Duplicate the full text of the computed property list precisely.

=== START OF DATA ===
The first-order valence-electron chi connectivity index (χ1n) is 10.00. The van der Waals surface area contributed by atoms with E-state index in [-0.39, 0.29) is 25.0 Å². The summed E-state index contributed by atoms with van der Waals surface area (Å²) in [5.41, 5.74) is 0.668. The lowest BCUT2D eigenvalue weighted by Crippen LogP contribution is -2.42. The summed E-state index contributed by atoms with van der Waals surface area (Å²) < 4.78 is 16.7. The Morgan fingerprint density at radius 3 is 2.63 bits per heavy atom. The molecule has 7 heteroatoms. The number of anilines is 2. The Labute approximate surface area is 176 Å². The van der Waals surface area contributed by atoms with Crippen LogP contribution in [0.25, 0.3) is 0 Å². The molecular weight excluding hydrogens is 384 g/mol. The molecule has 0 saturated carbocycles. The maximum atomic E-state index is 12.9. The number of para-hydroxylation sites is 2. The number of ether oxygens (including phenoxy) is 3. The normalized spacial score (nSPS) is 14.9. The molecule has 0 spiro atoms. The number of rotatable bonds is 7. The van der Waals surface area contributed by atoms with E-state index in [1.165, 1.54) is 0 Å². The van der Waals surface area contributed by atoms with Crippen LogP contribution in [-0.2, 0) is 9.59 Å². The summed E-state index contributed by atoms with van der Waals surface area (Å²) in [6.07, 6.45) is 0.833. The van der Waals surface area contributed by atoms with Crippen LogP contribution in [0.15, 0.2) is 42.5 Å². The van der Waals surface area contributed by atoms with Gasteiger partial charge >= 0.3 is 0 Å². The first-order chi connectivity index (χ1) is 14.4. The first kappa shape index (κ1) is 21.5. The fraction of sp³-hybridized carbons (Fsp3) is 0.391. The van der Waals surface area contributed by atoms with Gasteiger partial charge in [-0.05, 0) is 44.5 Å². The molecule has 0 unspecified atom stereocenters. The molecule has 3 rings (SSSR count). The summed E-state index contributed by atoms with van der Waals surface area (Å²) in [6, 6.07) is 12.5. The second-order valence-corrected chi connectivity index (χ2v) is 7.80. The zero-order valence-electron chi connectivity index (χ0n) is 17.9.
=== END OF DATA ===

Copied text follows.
The first-order valence-electron chi connectivity index (χ1n) is 10.00. The van der Waals surface area contributed by atoms with E-state index in [-0.39, 0.29) is 25.0 Å². The summed E-state index contributed by atoms with van der Waals surface area (Å²) in [5.41, 5.74) is 0.668. The lowest BCUT2D eigenvalue weighted by Crippen LogP contribution is -2.42. The summed E-state index contributed by atoms with van der Waals surface area (Å²) < 4.78 is 16.7. The Morgan fingerprint density at radius 3 is 2.63 bits per heavy atom. The molecule has 7 heteroatoms. The number of anilines is 2. The Labute approximate surface area is 176 Å². The van der Waals surface area contributed by atoms with Crippen LogP contribution in [0.25, 0.3) is 0 Å². The molecular weight excluding hydrogens is 384 g/mol. The molecule has 0 saturated carbocycles. The maximum atomic E-state index is 12.9. The number of para-hydroxylation sites is 2. The number of ether oxygens (including phenoxy) is 3. The normalized spacial score (nSPS) is 14.9. The molecule has 0 spiro atoms. The number of rotatable bonds is 7. The van der Waals surface area contributed by atoms with E-state index in [1.165, 1.54) is 0 Å². The van der Waals surface area contributed by atoms with Crippen LogP contribution in [-0.2, 0) is 9.59 Å². The summed E-state index contributed by atoms with van der Waals surface area (Å²) in [6.07, 6.45) is 0.833. The van der Waals surface area contributed by atoms with Crippen LogP contribution in [0.15, 0.2) is 42.5 Å². The van der Waals surface area contributed by atoms with Gasteiger partial charge >= 0.3 is 0 Å². The first-order chi connectivity index (χ1) is 14.4. The first kappa shape index (κ1) is 21.5. The fraction of sp³-hybridized carbons (Fsp3) is 0.391. The van der Waals surface area contributed by atoms with Gasteiger partial charge in [-0.05, 0) is 44.5 Å². The molecule has 0 unspecified atom stereocenters. The molecule has 3 rings (SSSR count). The summed E-state index contributed by atoms with van der Waals surface area (Å²) in [6, 6.07) is 12.5. The second-order valence-corrected chi connectivity index (χ2v) is 7.80. The zero-order valence-electron chi connectivity index (χ0n) is 17.9.